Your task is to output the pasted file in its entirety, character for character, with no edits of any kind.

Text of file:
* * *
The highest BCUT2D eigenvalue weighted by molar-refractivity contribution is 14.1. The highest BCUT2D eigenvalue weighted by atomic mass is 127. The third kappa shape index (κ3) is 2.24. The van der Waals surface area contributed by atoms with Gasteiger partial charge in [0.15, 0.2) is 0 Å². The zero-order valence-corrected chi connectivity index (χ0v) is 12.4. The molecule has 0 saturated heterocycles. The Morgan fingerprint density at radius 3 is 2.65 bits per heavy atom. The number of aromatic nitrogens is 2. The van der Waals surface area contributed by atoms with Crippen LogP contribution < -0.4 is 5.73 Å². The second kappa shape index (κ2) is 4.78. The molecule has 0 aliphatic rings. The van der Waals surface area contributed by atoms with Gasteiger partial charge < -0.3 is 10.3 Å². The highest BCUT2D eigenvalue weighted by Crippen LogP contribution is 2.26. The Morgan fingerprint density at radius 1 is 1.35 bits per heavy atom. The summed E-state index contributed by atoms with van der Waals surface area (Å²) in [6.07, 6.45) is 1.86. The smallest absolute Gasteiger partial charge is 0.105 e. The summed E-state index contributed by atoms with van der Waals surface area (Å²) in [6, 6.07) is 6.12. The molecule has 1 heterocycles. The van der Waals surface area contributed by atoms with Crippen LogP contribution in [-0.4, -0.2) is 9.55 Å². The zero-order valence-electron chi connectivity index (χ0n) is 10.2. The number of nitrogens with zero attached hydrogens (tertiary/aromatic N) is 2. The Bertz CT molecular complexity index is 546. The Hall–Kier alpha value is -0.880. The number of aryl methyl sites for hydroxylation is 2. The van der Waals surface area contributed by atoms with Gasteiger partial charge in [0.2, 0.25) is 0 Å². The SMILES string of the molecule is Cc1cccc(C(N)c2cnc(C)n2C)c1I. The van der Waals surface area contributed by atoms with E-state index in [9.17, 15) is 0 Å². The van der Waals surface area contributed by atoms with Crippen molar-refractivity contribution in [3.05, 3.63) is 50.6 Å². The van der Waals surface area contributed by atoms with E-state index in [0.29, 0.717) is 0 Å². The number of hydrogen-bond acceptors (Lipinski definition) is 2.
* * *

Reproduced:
The highest BCUT2D eigenvalue weighted by molar-refractivity contribution is 14.1. The highest BCUT2D eigenvalue weighted by atomic mass is 127. The third kappa shape index (κ3) is 2.24. The van der Waals surface area contributed by atoms with Gasteiger partial charge in [0.15, 0.2) is 0 Å². The zero-order valence-corrected chi connectivity index (χ0v) is 12.4. The molecule has 0 saturated heterocycles. The Morgan fingerprint density at radius 3 is 2.65 bits per heavy atom. The number of aromatic nitrogens is 2. The van der Waals surface area contributed by atoms with Crippen LogP contribution < -0.4 is 5.73 Å². The second kappa shape index (κ2) is 4.78. The molecule has 0 aliphatic rings. The van der Waals surface area contributed by atoms with Gasteiger partial charge < -0.3 is 10.3 Å². The highest BCUT2D eigenvalue weighted by Crippen LogP contribution is 2.26. The Morgan fingerprint density at radius 1 is 1.35 bits per heavy atom. The summed E-state index contributed by atoms with van der Waals surface area (Å²) in [6.07, 6.45) is 1.86. The smallest absolute Gasteiger partial charge is 0.105 e. The summed E-state index contributed by atoms with van der Waals surface area (Å²) in [6, 6.07) is 6.12. The molecule has 1 heterocycles. The van der Waals surface area contributed by atoms with Crippen LogP contribution in [-0.4, -0.2) is 9.55 Å². The zero-order valence-electron chi connectivity index (χ0n) is 10.2. The number of nitrogens with zero attached hydrogens (tertiary/aromatic N) is 2. The Bertz CT molecular complexity index is 546. The Hall–Kier alpha value is -0.880. The number of aryl methyl sites for hydroxylation is 2. The van der Waals surface area contributed by atoms with Gasteiger partial charge in [0.2, 0.25) is 0 Å². The SMILES string of the molecule is Cc1cccc(C(N)c2cnc(C)n2C)c1I. The van der Waals surface area contributed by atoms with E-state index in [9.17, 15) is 0 Å². The van der Waals surface area contributed by atoms with Crippen molar-refractivity contribution in [3.05, 3.63) is 50.6 Å². The van der Waals surface area contributed by atoms with E-state index in [0.29, 0.717) is 0 Å². The number of hydrogen-bond acceptors (Lipinski definition) is 2.